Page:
Jimmy Butler – according to the legend – arrived late to a 2018 Timberwolves practice in the midst of trying to force a trade, led third-stringers to victory over the starters while talking trash, shooting only once and wearing a Rolex then left early.
“I was probably seeing red at that point in time, so I don’t know what was going on,” Butler said.
Two-and-a-half years later, Butler is even more sparse on details.
“It was so long ago, I really can’t recall what went on,” Butler said. “I know the point I was trying to get across, but I can’t recall exactly what went on.”
“That I’m a really good basketball player and I may have had a little bit to do with winning,” Butler said. “That’s it.”
Though Butler evaded a question about who needed to hear that message (*cough* Karl-Anthony Towns and Andrew Wiggins *cough*), the answer clearly extends well beyond people who were at Minnesota’s facility on that 2018 day.
Butler is having one of the best seasons in NBA history – for someone snubbed as an All-Star.
He established himself as a borderline superstar years ago. He elevated his game even higher in leading the Heat to Eastern Conference title and going toe-to-toe with LeBron James in the NBA Finals last season. He returned this season better than ever.
Yet, Eastern Conference coaches snubbed him when picking All-Star reserves.
Here are the players bypassed for the All-Star game who produced the highest full-season box plus-minus since the league began tracking turnovers in 1973 (must have played enough to qualify for the points per game leaderboard):
Butler had missed 12 of Miami’s 31 games when All-Star reserves were announced. But most of his absences were due to coronavirus, an issue unlikely to linger. Butler had already proved his high level of play in prior seasons and was awesome in the games he had played this season.
It was absurd at the time he wasn’t named an All-Star. It looks even worse now that Butler is – or at least should be – headed toward All-NBA.
Not that Butler is taking up that case.
“I don’t do it to be an All-Star,” Butler said. “I don’t do it to be an MVP. I don’t do it to be any of that.
“I do it because I want to win. I do it because I want to gain the respect of other individuals in my league when they go up against me, like, ‘You know what? He’s coming to play tonight.’ With or without being an All-Star, with or without being MVP, ‘Look, that’s one individual that’s coming to play tonight.'”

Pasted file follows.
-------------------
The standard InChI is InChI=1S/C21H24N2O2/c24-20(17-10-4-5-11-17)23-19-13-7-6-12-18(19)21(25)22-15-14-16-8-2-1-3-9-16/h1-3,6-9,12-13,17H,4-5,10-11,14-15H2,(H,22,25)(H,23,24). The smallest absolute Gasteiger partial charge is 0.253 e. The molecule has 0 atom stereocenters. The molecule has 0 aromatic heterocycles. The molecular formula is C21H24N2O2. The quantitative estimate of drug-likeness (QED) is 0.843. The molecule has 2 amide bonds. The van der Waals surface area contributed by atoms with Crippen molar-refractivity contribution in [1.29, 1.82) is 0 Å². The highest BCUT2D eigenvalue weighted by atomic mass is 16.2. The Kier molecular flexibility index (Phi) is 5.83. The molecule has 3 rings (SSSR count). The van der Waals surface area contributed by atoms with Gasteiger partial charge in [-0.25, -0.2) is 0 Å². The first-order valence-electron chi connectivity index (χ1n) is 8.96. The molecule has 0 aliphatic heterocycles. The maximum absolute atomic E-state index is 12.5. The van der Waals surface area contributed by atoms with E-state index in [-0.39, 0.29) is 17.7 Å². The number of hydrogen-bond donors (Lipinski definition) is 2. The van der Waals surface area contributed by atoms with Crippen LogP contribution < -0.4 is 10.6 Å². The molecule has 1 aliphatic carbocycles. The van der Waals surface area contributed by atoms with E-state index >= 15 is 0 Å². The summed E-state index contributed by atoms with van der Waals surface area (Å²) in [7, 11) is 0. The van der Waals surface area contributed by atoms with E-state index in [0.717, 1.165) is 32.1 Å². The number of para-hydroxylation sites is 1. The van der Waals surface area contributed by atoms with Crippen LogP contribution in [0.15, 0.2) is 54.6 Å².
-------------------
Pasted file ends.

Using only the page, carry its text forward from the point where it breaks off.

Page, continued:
Cue LeBron’s quote during the Finals:
“Love it. Love it,” LeBron said of facing Butler. “One of the best competitors we have in our game. We love that opportunity. For me personally, I don’t know how many more opportunities I’m going to have. So to be able to go against a fierce competitor like that is something I’ll look back on when I’m done playing. I’ll miss those moments.”
Miami has Butler locked in for next season before he has a $37,653,300 player option for 2022-23. This offseason, he will become eligible for a max contract extension projected to be worth about $182 million over four years (including replacing his player-option year with an approximately $41 million salary).
That’d be a lot to pay Butler – who has heavy mileage – for his age-33-36 seasons. But Butler is also darned good and has quickly become nearly essential to the Heat.
Does Butler expect Miami to offer that max extension?
“I think me and the Heat have an understanding,” Butler said. “I think we have a mutual respect for what each one of us can do for each other. But we’ll see whenever that time gets here. I know I have a job to do, and that’s to win us a championship along with my teammates. So, when the time comes, you’ll know.
“I don’t do anything for money. I don’t. It’s all about how somebody values you.”
Butler did this interview to promote his new partnership with Rhone. It’s no surprise a company with a motto of “Forever Forward” selected Butler to promote its clothing.
Butler received so much praise during last year’s playoffs. A sponsorship like this builds even more cachet. But when asked whether the postseason run and ensuing attention elevated his stature within the league, Butler – even when ostensibly promoting the business – seized on the last words to focus on basketball.
“Uhhhh, within the league?” Butler said. “No, I don’t think so. I think, before last year, I was deemed as a pretty OK basketball player. I think I’m still deemed as that now. I don’t think that one playoff run is going to solidify anything. I think, if I don’t play well this playoff run, is that going to solidify anything? No. But people are going to talk about it. So, I think it’s just a one-time thing, and we leave that there, to tell you the truth.”
Butler says he doesn’t care about about awards and honors. But sometimes, it feels as if Butler actively doesn’t want the credit. He said he didn’t mind being an All-Star, preferring to spend the weekend with people he cares about. He goes out of his way not to view last postseason as a breakthrough performance.
But while Butler perpetually chases his next goal, the rest of us can still pay him his just due.